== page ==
Time for Wenger to put his trust in the next generation

Last updated : 06 May 2003 By Christian Schosland

David Bentley - can he do it at the highest level?
It is ironic that our 2001/02 Double Season began at Highbury with a defeat to Leeds and we lost the 2002/03 Championship also at Highbury with a defeat to Leeds. It's been said before that this match wasn't the turning point of our season, but whether that came at Bolton is open to debate.

The manner of Arsenal's capitulation in the title race has been hard to take, but easy to understand. For all of Arsene Wenger's skill and dexterity at mind games, his comments after the Leeds game about Arsenal still being the best team in England were both unsportsmanlike and inaccurate. In the end, we dropped the points and Manchester United didn't. But in time, will we look back on this season and see it as being such a disaster for us? Given our lack of success in Europe, you could argue that retaining the title could have proved to have been a bigger disaster, as our continued success in the Premier League may have led to some our current flaws remaining hidden for yet another season. Failure in Europe next year will certainly lead to the departure of some of our best players, something that has been hinted at on several occasions by Patrick Vieira and, more recently, Robert Pires.

These flaws lie mostly in three major areas - our defence; our reliance on the excellence of Thierry Henry and Patrick Vieira; and on Arsene Wenger's one-dimensional approach to team selection, driven by his insistence on acquiring and selecting only those players who can fit into his attack-minded 4-2-4 formation. Most Arsenal supporters will admit that, since Christmas, the team has looked tired, like a house that needs a complete overhaul and redecoration. A lot of serious thought now needs to applied as to how we become capable of excelling in both the Premiership and beyond.

We are told that things will get better when we move to Ashburton Grove and are in a position to generate more money through gate receipts in order to compete on the transfer market. That's certainly true, up to a point, but what about next season? How do we keep the nucleus of the squad together and breath new life into a tired and dispirited side on a limited budget of £10 million? Making wholesale changes for the sake of it (as witnessed regularly at Liverpool) is certainly not the answer and is financially beyond us. Besides, our margin of failure this season has not been that great. Perhaps we should look at our closest competitors and the current benchmark against whom we are measured - Manchester United.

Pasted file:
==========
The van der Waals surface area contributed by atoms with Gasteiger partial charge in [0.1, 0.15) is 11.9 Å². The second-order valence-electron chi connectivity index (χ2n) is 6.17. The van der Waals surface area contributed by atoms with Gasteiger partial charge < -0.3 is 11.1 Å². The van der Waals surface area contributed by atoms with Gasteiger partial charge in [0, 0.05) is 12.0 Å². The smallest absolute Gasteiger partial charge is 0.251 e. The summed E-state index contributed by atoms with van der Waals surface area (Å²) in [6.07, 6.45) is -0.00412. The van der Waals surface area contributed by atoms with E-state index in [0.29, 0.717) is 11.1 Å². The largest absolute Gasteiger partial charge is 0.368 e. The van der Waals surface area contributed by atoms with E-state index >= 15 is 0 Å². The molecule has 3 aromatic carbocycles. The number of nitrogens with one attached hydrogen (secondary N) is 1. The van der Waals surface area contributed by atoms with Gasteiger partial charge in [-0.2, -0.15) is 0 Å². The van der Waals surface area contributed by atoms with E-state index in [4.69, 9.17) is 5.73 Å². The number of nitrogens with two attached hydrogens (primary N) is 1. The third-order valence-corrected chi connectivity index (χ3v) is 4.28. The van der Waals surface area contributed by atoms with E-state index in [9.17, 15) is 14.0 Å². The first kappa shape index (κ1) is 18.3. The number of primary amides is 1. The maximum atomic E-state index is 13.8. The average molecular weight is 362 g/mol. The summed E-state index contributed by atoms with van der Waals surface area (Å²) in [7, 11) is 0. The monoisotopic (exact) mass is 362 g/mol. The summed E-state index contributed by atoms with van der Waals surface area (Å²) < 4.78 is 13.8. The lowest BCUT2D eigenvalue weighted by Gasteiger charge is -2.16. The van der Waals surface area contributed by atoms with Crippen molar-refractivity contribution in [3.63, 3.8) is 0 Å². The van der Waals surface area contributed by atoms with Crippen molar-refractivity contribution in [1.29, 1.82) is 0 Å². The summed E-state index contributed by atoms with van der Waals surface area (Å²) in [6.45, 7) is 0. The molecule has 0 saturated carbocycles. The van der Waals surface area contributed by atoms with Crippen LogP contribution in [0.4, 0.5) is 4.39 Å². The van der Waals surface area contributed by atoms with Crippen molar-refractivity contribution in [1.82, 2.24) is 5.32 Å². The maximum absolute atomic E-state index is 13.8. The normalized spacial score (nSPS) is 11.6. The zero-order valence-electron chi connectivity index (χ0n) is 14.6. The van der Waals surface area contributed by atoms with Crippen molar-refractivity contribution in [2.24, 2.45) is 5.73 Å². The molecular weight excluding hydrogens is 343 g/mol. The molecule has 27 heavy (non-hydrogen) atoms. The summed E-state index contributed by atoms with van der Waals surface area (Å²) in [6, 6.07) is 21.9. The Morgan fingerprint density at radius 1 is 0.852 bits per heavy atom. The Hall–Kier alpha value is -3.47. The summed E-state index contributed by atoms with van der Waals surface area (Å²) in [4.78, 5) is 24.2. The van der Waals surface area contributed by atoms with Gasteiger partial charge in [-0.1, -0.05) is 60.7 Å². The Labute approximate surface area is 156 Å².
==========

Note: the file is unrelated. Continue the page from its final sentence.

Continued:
Only the most blinkered Gooner could fail to congratulate Manchester United on what has been a remarkable run of results in the Premiership in 2003. To win the title by having to play against almost the entire top half of the Premiership in the final eight games is no mean achievement and every Arsenal supporter will recognise in Manchester United's run of results something that we achieved in 1998 and 2002.

You also have to admire Sir Alex Ferguson, no matter how unpalatable for a Gooner that may be, for his judgment in making such a result deliverable. Under great pressure when results were not going his way, he released for treatment key players, such as Scholes and Keane, who were carrying niggling injuries, in the belief that the team would adapt to new faces and formations. This was the first season that football managers have had limited recourse to the transfer market outside of certain periods and Ferguson addressed this issue by picking players with the talent to grow into the roles that were more usually filled by their more experienced colleagues. He had enough faith in his youth players and training staff to blood the likes of O'Shea and Fletcher in the first team at an early stage of the season. It is a pity that Arsene Wenger did not have the same faith in Liam Brady's youngsters, who have consistently outshone their Manchester rivals in FA youth competitions.